On top of that Paul is Irish, and I mean very Irish. I mean Irish in the fact that you need a translator to understand what he’s saying despite the fact that he only speaks English and that he quite likes the IRA: he has a Bobby Sands pin badge for God’s sake which could get him into trouble if it weren’t for the fact that everyone in Britain is so ignorant of their own political history that they haven’t got a clue who Bobby is.
More importantly, before this year, Paul had never been to Wales. He’d passed through it countless times, from Fishguard or Holyhead to England, but never stopped for longer than a bacon sandwich. But after joining us on one of our camping trips in the Lledr Valley and a few days in a caravan near to Barmouth with me, my son, my ex and a gaggle of Vietnamese ex-pats, then he was hooked. Wales is Ireland, yet at the same time it is not. It is Celtic yet in the UK. Not independent nor that bothered about becoming so, yet has preserved her language. And Paul’s perspective on everything was different to mine and I wanted to understand it. He is growing more distant from the Catholic Christianity of his childhood; I am growing closer to it. He is a nationalist. I, most definitely, am not.
What we both shared however, was the fact that we were totally out of shape and needed some exercise. Which was a shame because this pilgrimage was going to involve a lot of walking, more than I had ever done before in my life.
To warm-up (and break the journey), I’d booked us in on a campsite near to Llangynog in Powys. We’d get there mid Saturday afternoon and then on Sunday take a warm-up walk of several miles to the Shrine of St. Melangell at nearby Pennant Melangell. Then we’d proceed onwards to our base campsite just outside Aberdaron on the very end of the Llŷn Peninsula which was where we would also end our long trek along the ancient northern pilgrimage route to Bardsey Island from Clynnog Fawr, a few miles south of Caernarfon. Then, the walk completed, we’d cross over to Bardsey on the daily boat where the pilgrimage would be completed at the ruins of the ancient Abbey of St. Mary where legend states that twenty-thousand saints are buried. That was the plan and with campsites, bed and breakfast and boat booked, all we had to do was set off.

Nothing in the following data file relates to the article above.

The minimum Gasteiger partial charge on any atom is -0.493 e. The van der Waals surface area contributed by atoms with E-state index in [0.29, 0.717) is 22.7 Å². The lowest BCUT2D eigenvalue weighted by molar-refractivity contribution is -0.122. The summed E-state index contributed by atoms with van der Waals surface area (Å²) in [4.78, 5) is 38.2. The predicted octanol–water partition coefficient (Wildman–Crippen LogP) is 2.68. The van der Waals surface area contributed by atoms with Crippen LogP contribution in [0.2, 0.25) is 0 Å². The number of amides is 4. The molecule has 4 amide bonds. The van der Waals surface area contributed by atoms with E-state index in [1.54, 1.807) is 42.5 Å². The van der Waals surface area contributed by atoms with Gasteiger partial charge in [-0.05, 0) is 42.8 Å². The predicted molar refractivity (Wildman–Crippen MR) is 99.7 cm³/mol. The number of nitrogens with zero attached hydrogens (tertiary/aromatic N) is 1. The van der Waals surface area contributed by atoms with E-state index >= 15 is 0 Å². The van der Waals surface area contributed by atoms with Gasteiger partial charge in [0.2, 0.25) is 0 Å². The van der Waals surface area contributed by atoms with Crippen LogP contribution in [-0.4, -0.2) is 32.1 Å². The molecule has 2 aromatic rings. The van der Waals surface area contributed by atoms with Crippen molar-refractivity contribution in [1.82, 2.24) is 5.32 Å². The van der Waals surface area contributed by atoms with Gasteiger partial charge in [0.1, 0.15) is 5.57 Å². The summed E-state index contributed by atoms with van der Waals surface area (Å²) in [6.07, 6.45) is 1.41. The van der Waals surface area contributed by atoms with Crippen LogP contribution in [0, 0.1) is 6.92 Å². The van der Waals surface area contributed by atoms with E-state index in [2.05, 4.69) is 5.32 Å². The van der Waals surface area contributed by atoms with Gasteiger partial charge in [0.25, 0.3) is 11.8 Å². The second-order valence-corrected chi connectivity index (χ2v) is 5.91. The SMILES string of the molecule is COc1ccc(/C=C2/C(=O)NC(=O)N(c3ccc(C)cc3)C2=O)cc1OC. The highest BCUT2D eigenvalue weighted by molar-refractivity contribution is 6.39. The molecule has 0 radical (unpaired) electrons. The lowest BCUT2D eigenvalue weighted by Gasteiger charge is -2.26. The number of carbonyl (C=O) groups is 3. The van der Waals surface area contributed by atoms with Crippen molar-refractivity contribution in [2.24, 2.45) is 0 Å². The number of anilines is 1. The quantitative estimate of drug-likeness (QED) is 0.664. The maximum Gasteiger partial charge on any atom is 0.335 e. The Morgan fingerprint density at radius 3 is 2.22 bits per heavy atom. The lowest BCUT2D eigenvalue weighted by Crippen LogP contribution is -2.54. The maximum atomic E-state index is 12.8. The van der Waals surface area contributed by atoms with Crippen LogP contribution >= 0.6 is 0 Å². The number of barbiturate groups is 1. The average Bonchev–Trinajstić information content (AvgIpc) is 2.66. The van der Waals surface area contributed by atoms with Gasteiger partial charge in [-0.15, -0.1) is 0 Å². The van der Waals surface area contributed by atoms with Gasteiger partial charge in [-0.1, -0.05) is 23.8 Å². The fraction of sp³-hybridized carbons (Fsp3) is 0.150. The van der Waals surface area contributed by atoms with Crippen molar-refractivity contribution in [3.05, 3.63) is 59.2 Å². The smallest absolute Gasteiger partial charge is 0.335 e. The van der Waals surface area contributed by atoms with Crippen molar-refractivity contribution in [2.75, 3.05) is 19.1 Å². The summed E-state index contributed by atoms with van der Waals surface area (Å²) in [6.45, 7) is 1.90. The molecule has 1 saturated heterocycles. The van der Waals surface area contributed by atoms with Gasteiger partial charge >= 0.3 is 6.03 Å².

The First Day
Things didn’t start well. Paul got lost before he’d even left Stoke and so returned home and I only discovered this when I phoned from our prearranged rendezvous at Ellesmere. But it mattered little, for all that it meant was that I was at the site an hour earlier and had time to set up and read some of my book before he arrived. That evening we walked into the tiny village of Llangynog, (named for St. Cynog, a 5th century martyr of whom little is known), where we went for a meal at the Tanat Valley Inn whose sign features the legend of the saint to whom we intended to pay homage to the following morning.
The legend of St. Melangell goes as follows. Prince Brochwel Ysgithrog, 6th century of Powys was out hunting one day in the area when his hounds caught scent of a hare. They chased the animal; down a valley only to find it taking refuge in the folds of the gown of a lady. Despite the prince’s urging, the hounds refused to approach her and when Brochwel put his horn to his lips, it stuck to them and no sound would come out. Recognising the presence of God, Brochwel asked the lady who she was and she replied that her name was Melangell and that she was an Irish princess who had fled a forced marriage and journeyed to this remote valley where she had stayed for fifteen years in solitary contemplation and prayer. So impressed was he by her tale, that Prince Brochwel immediately granted the entire valley to Melangell in order for her to found a religious establishment there which she duly did, dying in old age surrounded by her nuns.